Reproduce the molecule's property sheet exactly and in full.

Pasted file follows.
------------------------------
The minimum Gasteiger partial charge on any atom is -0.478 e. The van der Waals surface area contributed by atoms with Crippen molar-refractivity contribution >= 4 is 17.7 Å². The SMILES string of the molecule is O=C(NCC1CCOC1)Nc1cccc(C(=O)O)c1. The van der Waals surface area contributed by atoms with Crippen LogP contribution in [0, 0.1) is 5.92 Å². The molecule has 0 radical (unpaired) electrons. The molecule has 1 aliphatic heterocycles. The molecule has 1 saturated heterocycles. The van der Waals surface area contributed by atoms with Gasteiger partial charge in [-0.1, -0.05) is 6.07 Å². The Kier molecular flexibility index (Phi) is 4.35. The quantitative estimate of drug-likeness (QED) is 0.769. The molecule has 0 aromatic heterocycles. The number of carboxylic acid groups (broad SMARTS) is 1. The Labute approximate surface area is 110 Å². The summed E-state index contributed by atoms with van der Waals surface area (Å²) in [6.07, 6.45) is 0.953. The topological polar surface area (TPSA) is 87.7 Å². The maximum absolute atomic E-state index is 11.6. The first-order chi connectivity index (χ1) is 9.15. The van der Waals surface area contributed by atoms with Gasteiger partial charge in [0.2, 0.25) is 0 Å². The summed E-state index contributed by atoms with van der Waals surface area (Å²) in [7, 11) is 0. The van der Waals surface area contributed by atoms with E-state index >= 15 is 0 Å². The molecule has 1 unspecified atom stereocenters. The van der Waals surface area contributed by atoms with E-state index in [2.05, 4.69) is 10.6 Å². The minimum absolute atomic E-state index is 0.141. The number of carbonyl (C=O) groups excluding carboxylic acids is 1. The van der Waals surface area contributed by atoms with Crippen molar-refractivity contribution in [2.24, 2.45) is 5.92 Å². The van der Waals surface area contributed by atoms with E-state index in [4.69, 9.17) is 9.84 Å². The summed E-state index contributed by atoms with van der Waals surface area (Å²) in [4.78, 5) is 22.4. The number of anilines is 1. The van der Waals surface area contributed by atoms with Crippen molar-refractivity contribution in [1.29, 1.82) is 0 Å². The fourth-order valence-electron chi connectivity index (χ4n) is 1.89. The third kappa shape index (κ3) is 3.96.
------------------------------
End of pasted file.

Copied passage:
The minimum Gasteiger partial charge on any atom is -0.478 e. The van der Waals surface area contributed by atoms with Crippen molar-refractivity contribution >= 4 is 17.7 Å². The SMILES string of the molecule is O=C(NCC1CCOC1)Nc1cccc(C(=O)O)c1. The van der Waals surface area contributed by atoms with Crippen LogP contribution in [0, 0.1) is 5.92 Å². The molecule has 0 radical (unpaired) electrons. The molecule has 1 aliphatic heterocycles. The molecule has 1 saturated heterocycles. The van der Waals surface area contributed by atoms with Gasteiger partial charge in [-0.1, -0.05) is 6.07 Å². The Kier molecular flexibility index (Phi) is 4.35. The quantitative estimate of drug-likeness (QED) is 0.769. The molecule has 0 aromatic heterocycles. The number of carboxylic acid groups (broad SMARTS) is 1. The Labute approximate surface area is 110 Å². The summed E-state index contributed by atoms with van der Waals surface area (Å²) in [6.07, 6.45) is 0.953. The topological polar surface area (TPSA) is 87.7 Å². The maximum absolute atomic E-state index is 11.6. The first-order chi connectivity index (χ1) is 9.15. The van der Waals surface area contributed by atoms with Gasteiger partial charge in [0.2, 0.25) is 0 Å². The summed E-state index contributed by atoms with van der Waals surface area (Å²) in [7, 11) is 0. The van der Waals surface area contributed by atoms with E-state index >= 15 is 0 Å². The molecule has 1 unspecified atom stereocenters. The van der Waals surface area contributed by atoms with E-state index in [2.05, 4.69) is 10.6 Å². The minimum absolute atomic E-state index is 0.141. The number of carbonyl (C=O) groups excluding carboxylic acids is 1. The van der Waals surface area contributed by atoms with Crippen molar-refractivity contribution in [2.24, 2.45) is 5.92 Å². The van der Waals surface area contributed by atoms with E-state index in [4.69, 9.17) is 9.84 Å². The summed E-state index contributed by atoms with van der Waals surface area (Å²) in [4.78, 5) is 22.4. The number of anilines is 1. The van der Waals surface area contributed by atoms with Crippen molar-refractivity contribution in [1.29, 1.82) is 0 Å². The fourth-order valence-electron chi connectivity index (χ4n) is 1.89. The third kappa shape index (κ3) is 3.96.